How would you feel if one day you woke up to see our face on some random advertisement? Sounds a little strange, even amusing. Well, something similar happened to Shubnam Khan when one day her friend found out an advertisement using her face. On further search, Shubnam found out that her photo was being used by several portals, without her consent. She narrated the incident on Twitter:
So today I'm going to tell you the story of How I Ended Up with my Face On a McDonald's Advert in China – A Cautionary Tale. Six or so years ago, a friend in Canada posted a pic on my FB wall to say she found an advert of me promoting immigration in a Canadian newspaper. pic.twitter.com/QJ0nWpYNmQ
— Shubnum Khan (@ShubnumKhan) July 28, 2018
So today I’m going to tell you the story of “How I Ended Up with my Face On a McDonald’s Advert in China – A Cautionary Tale”. Six or so years ago, a friend in Canada posted a picture on my FB wall to say she found an advert of me promoting immigration in a Canadian newspaper.
Naturally, I was shocked and…confused. I studied the picture and agreed that it was me. Now I didn’t mind that I was promoting immigration in Canada but I couldn’t understand why my face was in a paper all the way on that side of the world.
After some moments of confusion, a friend reminded me of the time when we did a photo shoot a few years ago. When I was at university, I heard about a free photoshoot by a CT photographer who promised us professional portraits in exchange for shooting us. It was called the 100 Faces Shoot and the photographer took photos of 100 various faces of all ages and races in Durban. Young friends and I were excited; we signed a release form at the start (I thought it was to give him permission to use the photos for his portfolio). We didn’t read the small print. I know. It was stupid.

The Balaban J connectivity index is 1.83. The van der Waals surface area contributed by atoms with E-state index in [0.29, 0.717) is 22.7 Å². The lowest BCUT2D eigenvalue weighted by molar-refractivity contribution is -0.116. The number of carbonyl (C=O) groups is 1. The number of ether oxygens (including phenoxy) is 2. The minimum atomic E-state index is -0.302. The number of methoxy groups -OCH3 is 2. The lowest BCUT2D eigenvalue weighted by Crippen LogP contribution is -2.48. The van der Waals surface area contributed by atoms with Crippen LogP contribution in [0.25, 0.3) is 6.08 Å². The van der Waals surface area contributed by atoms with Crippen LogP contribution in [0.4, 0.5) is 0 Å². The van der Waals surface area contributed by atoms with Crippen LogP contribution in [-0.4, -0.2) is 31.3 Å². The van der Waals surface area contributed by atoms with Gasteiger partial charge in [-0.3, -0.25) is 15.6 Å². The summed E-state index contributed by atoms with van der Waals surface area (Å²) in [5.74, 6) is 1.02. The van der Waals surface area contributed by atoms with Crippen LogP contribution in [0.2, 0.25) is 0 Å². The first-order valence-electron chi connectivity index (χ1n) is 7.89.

So, I contact the photographer and he says, yeah, we signed away these photos (we took three photos – straight-faced, smiling and crazy) and they’re now stock photos that he sells. He says I might start popping up in places. So I start a reverse google search of these images and well, it feels like I sell everything! If I’m not welcoming immigrants to Canada, I’m selling carpets in NYC, leading treks in Cambodia, or looking for love in France.
Let’s start with something light: here I’m the face for dental sedation in Virginia Beach. Innocent enough, you say.
but then I get into the hard stuff and I’m all about getting rid of those pesky eye bags. Haloxyl is the stuff to inhibit facial muscle tightening and is the buzzword (obviously) in anti-ageing eye cream
And then suddenly all this facial work has you getting attention and you’re Dina M, with a baby and post pregnancy melasma until Dermolyte comes to the rescue and gives you photoshopped finished skin.
But also, some hyper-pigmentation just doesn’t leave and then you must resign yourself to your fate with a sad glare,
but once that’s all treated you can grace some book and magazine covers.
I can also take on new identities. The most shocking of these are advertisements to teach and care for kids – so who is actually with the kids? When I asked the photographer about this, he says I signed away rights to ‘distortion of character including false names’.
Also, I love my ethnicity varies according to whim. I’m Seng Bonny leading Cambodian tours, Phoebe Lopez from San Francisco, Kelsi from San Francisco, Chandra from California, Christine from LaTrobe Uni, Dina M etc.